Pakistan is infected with two deadly diseases – one is polio; the other is extremism.
Poliovirus attacks a child’s central nervous system, and can cause permanent paralysis within days of infection. The virus of extremism, on the other hand, attacks the mind, radicalises the victim, and ultimately paralyses the thought process, converting the patient into a human bomb. There is a vaccine against the poliovirus, but there is still no effective vaccine against extremism.
Tehrik-i-Taliban Pakistan has now claimed responsibility for the coordinated murders this week of mostly-female volunteers who had been administering polio vaccine to children in Karachi, Peshawar and elsewhere.
The surge in sectarian violence in Pakistan is a symptom of the growing influence of the Taliban across the country. It has been a consistent strategy of Taliban groups: when they target an area, they first attack sectarian minorities.
Taliban militants have stepped up attacks against Shiites across the country from Gilgit-Baltistan in the north to Balochistan in the south-west. In particular, in Balochistan the violence against the Hazara Shiite community has been intensive and indiscriminate. All of the sectarian attacks on Hazaras in recent weeks have been claimed by Sunni militant outfit Lashkar-e-Jhangvi, which has officially been banned by Islamabad.
The group is part of a loose-knit extremist network, including the Tehrik-i-Taliban Pakistan. Hakimullah Mehsud, the TTP’s leader, maintains ties to Al Qaeda, the Afghan Taliban and Sunni extremist groups including Lashkar-e-Jhangvi. The US has offered $5 million (Dh18.4 million) reward for information leading to the arrest of Mehsud, who has survived several US drone attacks since 2010.
China is set to take operational control of Gwadar, the deep-sea port built with financial and technical assistance from China on Pakistan’s south-west coast, after the Port of Singapore Authority (PSA) has decided to pull out of a 40-year port management and development contract signed in 2007. Now China will also operate the port, which is strategically located close to the Pakistan-Iran border and the Strait of Hormuz in south-western Balochistan province.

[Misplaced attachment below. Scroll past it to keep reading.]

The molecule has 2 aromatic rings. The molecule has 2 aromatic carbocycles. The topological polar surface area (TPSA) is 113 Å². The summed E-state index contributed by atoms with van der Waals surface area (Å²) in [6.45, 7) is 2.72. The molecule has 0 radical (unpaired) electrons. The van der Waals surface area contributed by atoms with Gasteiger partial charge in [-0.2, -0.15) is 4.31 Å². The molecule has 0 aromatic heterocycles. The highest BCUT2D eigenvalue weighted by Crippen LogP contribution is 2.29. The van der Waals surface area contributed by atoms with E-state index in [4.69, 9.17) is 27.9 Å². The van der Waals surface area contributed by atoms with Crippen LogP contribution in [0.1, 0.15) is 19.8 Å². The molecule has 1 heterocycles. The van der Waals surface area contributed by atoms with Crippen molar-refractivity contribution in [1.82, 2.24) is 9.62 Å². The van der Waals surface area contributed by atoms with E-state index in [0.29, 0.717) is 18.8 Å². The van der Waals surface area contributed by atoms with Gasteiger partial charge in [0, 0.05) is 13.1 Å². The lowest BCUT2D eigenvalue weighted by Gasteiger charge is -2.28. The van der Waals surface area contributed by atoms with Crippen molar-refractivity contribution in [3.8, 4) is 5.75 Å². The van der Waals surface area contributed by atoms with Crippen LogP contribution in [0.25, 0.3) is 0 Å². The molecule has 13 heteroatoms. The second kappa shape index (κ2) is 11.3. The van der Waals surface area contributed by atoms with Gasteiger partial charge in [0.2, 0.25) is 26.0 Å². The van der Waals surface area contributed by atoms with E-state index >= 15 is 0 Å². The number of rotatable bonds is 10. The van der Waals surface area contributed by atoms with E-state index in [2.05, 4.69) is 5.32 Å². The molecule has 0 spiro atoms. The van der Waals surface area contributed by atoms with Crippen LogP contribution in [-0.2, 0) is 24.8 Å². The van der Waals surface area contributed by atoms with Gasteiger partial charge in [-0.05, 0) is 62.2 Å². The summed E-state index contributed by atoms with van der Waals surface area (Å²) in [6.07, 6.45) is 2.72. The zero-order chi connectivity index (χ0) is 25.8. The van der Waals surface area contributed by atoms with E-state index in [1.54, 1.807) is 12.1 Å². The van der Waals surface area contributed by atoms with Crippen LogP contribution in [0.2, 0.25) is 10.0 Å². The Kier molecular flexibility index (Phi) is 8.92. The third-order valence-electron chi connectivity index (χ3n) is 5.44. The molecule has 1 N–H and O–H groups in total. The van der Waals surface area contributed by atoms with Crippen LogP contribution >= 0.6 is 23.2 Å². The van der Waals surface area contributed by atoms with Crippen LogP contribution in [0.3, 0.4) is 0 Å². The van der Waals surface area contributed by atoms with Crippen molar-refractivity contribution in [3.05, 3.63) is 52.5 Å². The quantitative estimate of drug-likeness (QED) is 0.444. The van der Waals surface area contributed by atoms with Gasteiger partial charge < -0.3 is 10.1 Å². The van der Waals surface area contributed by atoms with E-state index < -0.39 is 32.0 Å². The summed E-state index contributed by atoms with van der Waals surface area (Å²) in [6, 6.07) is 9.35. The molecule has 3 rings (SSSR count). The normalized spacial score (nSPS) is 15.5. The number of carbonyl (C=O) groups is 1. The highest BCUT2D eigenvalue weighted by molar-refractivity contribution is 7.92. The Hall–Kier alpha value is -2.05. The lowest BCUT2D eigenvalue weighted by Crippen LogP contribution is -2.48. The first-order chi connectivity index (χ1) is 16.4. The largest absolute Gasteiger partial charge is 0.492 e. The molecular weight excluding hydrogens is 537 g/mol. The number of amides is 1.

Pakistan’s ports and shipping minister, Babar Khan Ghauri, has confirmed that the government has issued a no-objection certificate to quit the contract held by the PSA, which is going to sell its shares to a Chinese company. The Singaporean firm decided to quit the Gwadar project after Pakistan’s government failed to transfer land needed to develop a free zone, as was promised under a 40-year concession deal signed in February 2007 during former president Pervez Musharraf’s regime. Since its official opening in March 2007, the Gwadar port has been unable to become fully operational because of the unsettled issues between Islamabad and the PSA.
Gwadar is an important coastal town in Balochistan. The port has the potential to serve as a secure outlet as well as a storage and transshipment hub for the Middle East and Central Asia oil and gas supplies through a well-defined corridor passing through Pakistan. China has contributed about $198 million (Dh727 million) of the initial investment for the port project.
The blasphemy case against an 11-year-old Christian girl in Pakistan, and a mob’s harassment of the Christian community near Islamabad, have renewed concerns about the spread of religious extremism in the country, which is, of course, officially at war with extremists.
The girl, Rimsha Masih, was arrested last week in Mehrabadi village, near Islamabad, for allegedly burning pages inscribed with verses from the Holy Quran. A local cleric led a mob to surround the police station and demanded police hand over the girl so that she could be burnt alive. Before she was arrested, Rimsha was severely beaten by members of the community.The incident frightened many Christian families. About 300 families, including Rimsha’s, reportedly have fled the area. Continue reading
The Taliban has announced a war on Pakistan’s media for not giving adequate coverage to its point of view. Tehrik-e-Taliban Pakistan (TTP) recently claimed responsibility for an attack on the office of Aaj News, a private television news channel in Karachi on June 25 that injured two people.
But at the same time that Taliban leaders make these threats they also call on the media to report on their radical interpretation of Islam and anti-state activities – like banning groups administering polio vaccines, as they did yesterday in the country’s tribal areas. They can’t have it both ways.
Through propaganda tactics, radical Taliban elements look to exploit different events and issues with the aim of winning the support of local people, in part to provoke a backlash against western forces. But in this way the Taliban is playing with the lives of innocent Pakistanis.